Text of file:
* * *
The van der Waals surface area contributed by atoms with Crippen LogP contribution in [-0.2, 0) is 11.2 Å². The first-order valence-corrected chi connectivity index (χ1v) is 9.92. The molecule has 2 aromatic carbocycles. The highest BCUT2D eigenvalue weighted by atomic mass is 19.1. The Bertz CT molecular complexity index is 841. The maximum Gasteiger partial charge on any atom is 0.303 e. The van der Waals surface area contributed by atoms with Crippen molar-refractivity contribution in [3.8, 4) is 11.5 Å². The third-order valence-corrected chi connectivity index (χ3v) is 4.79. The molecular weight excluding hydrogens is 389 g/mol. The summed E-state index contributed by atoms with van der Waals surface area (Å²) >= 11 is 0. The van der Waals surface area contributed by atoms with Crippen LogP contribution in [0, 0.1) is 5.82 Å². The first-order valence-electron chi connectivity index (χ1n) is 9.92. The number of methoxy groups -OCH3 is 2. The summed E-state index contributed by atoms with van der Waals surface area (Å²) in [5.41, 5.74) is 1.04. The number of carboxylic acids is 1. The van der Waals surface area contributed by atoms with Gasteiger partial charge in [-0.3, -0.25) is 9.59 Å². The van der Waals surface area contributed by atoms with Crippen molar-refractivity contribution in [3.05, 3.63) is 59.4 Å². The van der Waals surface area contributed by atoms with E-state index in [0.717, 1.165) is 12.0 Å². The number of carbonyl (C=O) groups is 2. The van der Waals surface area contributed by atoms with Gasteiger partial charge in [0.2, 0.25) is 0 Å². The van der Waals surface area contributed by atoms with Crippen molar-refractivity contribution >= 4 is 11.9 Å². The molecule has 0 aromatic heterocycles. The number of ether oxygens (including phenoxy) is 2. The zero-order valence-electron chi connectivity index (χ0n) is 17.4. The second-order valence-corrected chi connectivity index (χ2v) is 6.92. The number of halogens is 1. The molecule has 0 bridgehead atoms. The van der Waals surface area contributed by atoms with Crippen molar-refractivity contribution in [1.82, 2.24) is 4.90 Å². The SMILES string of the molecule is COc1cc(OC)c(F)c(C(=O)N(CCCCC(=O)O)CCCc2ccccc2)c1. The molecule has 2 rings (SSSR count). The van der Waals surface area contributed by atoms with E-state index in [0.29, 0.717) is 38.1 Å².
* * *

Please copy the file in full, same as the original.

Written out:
The van der Waals surface area contributed by atoms with Crippen LogP contribution in [-0.2, 0) is 11.2 Å². The first-order valence-corrected chi connectivity index (χ1v) is 9.92. The molecule has 2 aromatic carbocycles. The highest BCUT2D eigenvalue weighted by atomic mass is 19.1. The Bertz CT molecular complexity index is 841. The maximum Gasteiger partial charge on any atom is 0.303 e. The van der Waals surface area contributed by atoms with Crippen molar-refractivity contribution in [3.8, 4) is 11.5 Å². The third-order valence-corrected chi connectivity index (χ3v) is 4.79. The molecular weight excluding hydrogens is 389 g/mol. The summed E-state index contributed by atoms with van der Waals surface area (Å²) >= 11 is 0. The van der Waals surface area contributed by atoms with Crippen LogP contribution in [0, 0.1) is 5.82 Å². The first-order valence-electron chi connectivity index (χ1n) is 9.92. The number of methoxy groups -OCH3 is 2. The summed E-state index contributed by atoms with van der Waals surface area (Å²) in [5.41, 5.74) is 1.04. The number of carboxylic acids is 1. The van der Waals surface area contributed by atoms with Gasteiger partial charge in [-0.3, -0.25) is 9.59 Å². The van der Waals surface area contributed by atoms with Crippen molar-refractivity contribution in [3.05, 3.63) is 59.4 Å². The van der Waals surface area contributed by atoms with E-state index in [0.717, 1.165) is 12.0 Å². The number of carbonyl (C=O) groups is 2. The van der Waals surface area contributed by atoms with Gasteiger partial charge in [0.2, 0.25) is 0 Å². The van der Waals surface area contributed by atoms with Crippen molar-refractivity contribution >= 4 is 11.9 Å². The molecule has 0 aromatic heterocycles. The number of ether oxygens (including phenoxy) is 2. The zero-order valence-electron chi connectivity index (χ0n) is 17.4. The second-order valence-corrected chi connectivity index (χ2v) is 6.92. The number of halogens is 1. The molecule has 0 bridgehead atoms. The van der Waals surface area contributed by atoms with Crippen molar-refractivity contribution in [1.82, 2.24) is 4.90 Å². The SMILES string of the molecule is COc1cc(OC)c(F)c(C(=O)N(CCCCC(=O)O)CCCc2ccccc2)c1. The molecule has 2 rings (SSSR count). The van der Waals surface area contributed by atoms with E-state index in [0.29, 0.717) is 38.1 Å².